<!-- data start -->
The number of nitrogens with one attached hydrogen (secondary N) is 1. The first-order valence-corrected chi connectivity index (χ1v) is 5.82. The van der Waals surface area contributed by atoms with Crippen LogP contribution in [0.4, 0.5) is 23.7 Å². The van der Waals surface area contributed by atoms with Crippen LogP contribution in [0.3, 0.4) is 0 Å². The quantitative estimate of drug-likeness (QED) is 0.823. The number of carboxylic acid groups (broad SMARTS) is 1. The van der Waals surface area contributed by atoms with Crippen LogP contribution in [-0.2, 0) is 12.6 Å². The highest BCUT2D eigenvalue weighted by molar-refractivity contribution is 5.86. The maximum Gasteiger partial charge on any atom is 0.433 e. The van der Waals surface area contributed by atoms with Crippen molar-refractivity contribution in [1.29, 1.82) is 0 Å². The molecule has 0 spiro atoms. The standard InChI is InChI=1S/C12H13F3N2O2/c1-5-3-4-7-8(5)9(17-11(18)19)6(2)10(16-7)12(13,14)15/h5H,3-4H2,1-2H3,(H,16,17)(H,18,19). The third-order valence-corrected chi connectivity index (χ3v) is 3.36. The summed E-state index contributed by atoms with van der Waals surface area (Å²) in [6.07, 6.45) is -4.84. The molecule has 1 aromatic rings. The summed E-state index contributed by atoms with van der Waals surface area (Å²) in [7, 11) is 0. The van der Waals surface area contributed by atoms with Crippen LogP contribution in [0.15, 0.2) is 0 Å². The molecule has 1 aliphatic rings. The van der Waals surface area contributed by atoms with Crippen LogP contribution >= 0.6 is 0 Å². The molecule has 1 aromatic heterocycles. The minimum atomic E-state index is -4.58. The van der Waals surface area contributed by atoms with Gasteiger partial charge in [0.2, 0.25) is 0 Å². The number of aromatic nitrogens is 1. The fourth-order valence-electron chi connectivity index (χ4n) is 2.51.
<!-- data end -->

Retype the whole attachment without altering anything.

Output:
The number of nitrogens with one attached hydrogen (secondary N) is 1. The first-order valence-corrected chi connectivity index (χ1v) is 5.82. The van der Waals surface area contributed by atoms with Crippen LogP contribution in [0.4, 0.5) is 23.7 Å². The van der Waals surface area contributed by atoms with Crippen LogP contribution in [0.3, 0.4) is 0 Å². The quantitative estimate of drug-likeness (QED) is 0.823. The number of carboxylic acid groups (broad SMARTS) is 1. The van der Waals surface area contributed by atoms with Crippen LogP contribution in [-0.2, 0) is 12.6 Å². The highest BCUT2D eigenvalue weighted by molar-refractivity contribution is 5.86. The maximum Gasteiger partial charge on any atom is 0.433 e. The van der Waals surface area contributed by atoms with Crippen molar-refractivity contribution in [1.29, 1.82) is 0 Å². The molecule has 0 spiro atoms. The standard InChI is InChI=1S/C12H13F3N2O2/c1-5-3-4-7-8(5)9(17-11(18)19)6(2)10(16-7)12(13,14)15/h5H,3-4H2,1-2H3,(H,16,17)(H,18,19). The third-order valence-corrected chi connectivity index (χ3v) is 3.36. The summed E-state index contributed by atoms with van der Waals surface area (Å²) in [6.07, 6.45) is -4.84. The molecule has 1 aromatic rings. The summed E-state index contributed by atoms with van der Waals surface area (Å²) in [7, 11) is 0. The van der Waals surface area contributed by atoms with Crippen LogP contribution in [0.15, 0.2) is 0 Å². The molecule has 1 aliphatic rings. The van der Waals surface area contributed by atoms with Crippen LogP contribution >= 0.6 is 0 Å². The molecule has 1 aromatic heterocycles. The minimum atomic E-state index is -4.58. The van der Waals surface area contributed by atoms with Gasteiger partial charge in [0.2, 0.25) is 0 Å². The number of aromatic nitrogens is 1. The fourth-order valence-electron chi connectivity index (χ4n) is 2.51.